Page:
The teaching of organic chemistry was already separated from general and inorganic chemistry at the beginning of the chairs in the Faculty of Sciences with positions held by the same professor as Angelo Pavesi and Giorgio Errera or by assistants to the chair of chemistry such as Efisio Mameli and Giunio Bruto Crippa. With the academic year 1962-63 a new professor, Paolo Grünanger was specially called to teach this discipline. The institute of organic chemistry was first housed at the general chemistry and then from 1965-66 had its own headquarters, obtained from the expansion of the existing building structure in via Taramelli. In order to cover the new teaching needs with the return of an Engineering Faculty to the University of Pavia, a second professor of general and inorganic chemistry was called for the academic year 1961-62. Mario Alberto Rollier brought his experience in the very new field of radiochemistry to Pavia.
Classical aspects of chemistry such as analytics and commodities, scientifically never neglected, had the dignity of an independent chair at the Institute of General and Inorganic Chemistry. Giulio Natta himself, the only Italian Nobel laureate in Chemistry, as full professor in Pavia was also the holder of the course in Analytical Chemistry in 1934-35 and in the early twentieth century Bernardo Oddo was in charge of teaching analytical chemistry. Bernardo Oddo a chemist known for magnesil pyrrole, cited by Victor Grignard himself in his "Nobel Lecture ”, was later remembered as professor and director of the School of Pharmacy,. Oddo also held a similar free course in the Special School of Industrial Chemistry officially founded in 1916 at the University of Pavia. The school, the first in Italy, was located next to Palazzo Botta, where an Institute of Industrial Chemistry was specially set up. In 1924-25 the chair was transferred to the newly founded State University of Milan where in 1926 the degree in Industrial Chemistry began.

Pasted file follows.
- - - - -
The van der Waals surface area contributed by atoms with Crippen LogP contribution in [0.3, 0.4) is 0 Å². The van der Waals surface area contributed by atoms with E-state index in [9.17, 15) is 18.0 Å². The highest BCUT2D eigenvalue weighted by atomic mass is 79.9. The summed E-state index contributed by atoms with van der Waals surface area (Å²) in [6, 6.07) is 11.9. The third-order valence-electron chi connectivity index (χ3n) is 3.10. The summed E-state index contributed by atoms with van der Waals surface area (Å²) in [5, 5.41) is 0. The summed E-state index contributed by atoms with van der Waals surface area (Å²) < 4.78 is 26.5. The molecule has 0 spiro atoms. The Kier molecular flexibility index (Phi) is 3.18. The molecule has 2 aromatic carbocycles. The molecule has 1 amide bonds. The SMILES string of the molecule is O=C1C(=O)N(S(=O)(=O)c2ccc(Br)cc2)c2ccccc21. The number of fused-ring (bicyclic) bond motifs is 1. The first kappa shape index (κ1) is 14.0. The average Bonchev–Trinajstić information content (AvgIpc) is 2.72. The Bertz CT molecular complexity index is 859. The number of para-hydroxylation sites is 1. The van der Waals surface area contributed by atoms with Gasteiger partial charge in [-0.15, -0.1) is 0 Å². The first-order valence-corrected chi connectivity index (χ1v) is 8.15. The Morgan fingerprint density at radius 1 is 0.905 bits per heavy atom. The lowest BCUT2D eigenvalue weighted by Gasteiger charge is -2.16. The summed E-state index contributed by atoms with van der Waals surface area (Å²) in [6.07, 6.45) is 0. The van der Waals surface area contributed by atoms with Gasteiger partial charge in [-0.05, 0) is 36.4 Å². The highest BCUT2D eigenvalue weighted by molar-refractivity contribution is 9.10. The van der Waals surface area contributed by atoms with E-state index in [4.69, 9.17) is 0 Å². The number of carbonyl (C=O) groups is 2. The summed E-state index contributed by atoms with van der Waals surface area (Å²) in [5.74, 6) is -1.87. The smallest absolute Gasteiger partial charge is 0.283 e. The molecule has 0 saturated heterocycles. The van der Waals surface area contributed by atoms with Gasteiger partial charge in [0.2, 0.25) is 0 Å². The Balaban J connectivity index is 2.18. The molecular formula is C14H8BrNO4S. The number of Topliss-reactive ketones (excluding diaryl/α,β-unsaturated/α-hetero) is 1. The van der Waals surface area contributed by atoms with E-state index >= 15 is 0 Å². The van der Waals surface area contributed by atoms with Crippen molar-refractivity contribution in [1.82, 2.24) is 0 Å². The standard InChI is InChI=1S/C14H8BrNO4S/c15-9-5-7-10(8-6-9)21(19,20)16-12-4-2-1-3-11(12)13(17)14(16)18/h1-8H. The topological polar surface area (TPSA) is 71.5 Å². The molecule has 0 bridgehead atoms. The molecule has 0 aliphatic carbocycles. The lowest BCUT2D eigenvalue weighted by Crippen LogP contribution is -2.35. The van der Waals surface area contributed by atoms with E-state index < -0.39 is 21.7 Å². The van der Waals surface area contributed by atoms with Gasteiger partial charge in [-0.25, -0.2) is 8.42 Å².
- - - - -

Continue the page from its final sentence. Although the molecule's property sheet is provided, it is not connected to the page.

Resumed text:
All these historical souls of chemistry have merged into the Department of Chemistry in force since 2012 with headquarters in via Taramelli.
"Edited by Giorgio Giacomo Mellerio"
ʺNihil est in intellectu quod non prius fuerit in sensu. La Chimica a Pavia nella prima metà dell’Ottocento”.
pp. 873-876. In Almum Studium Papiense. Storia dell’Università di Pavia
ISBN:978-88-205-1091-6 vol. Vol. 2 t. II, 2017
“ La Facoltà di Scienze. Chimica”.
pp. 1363-1376. In Almum Studium Papiense. Storia dell’Università di Pavia
ISBN:978-88-205-1091-6 vol. Vol. 2 t. II, 2017
“ La Facoltà di Scienze. La Chimica”.
pp. 443-456. In Almum Studium Papiense. Storia dell’Università di Pavia
ISBN:978-88-205-1091-6 vol. Vol. 3 t. I, 2020.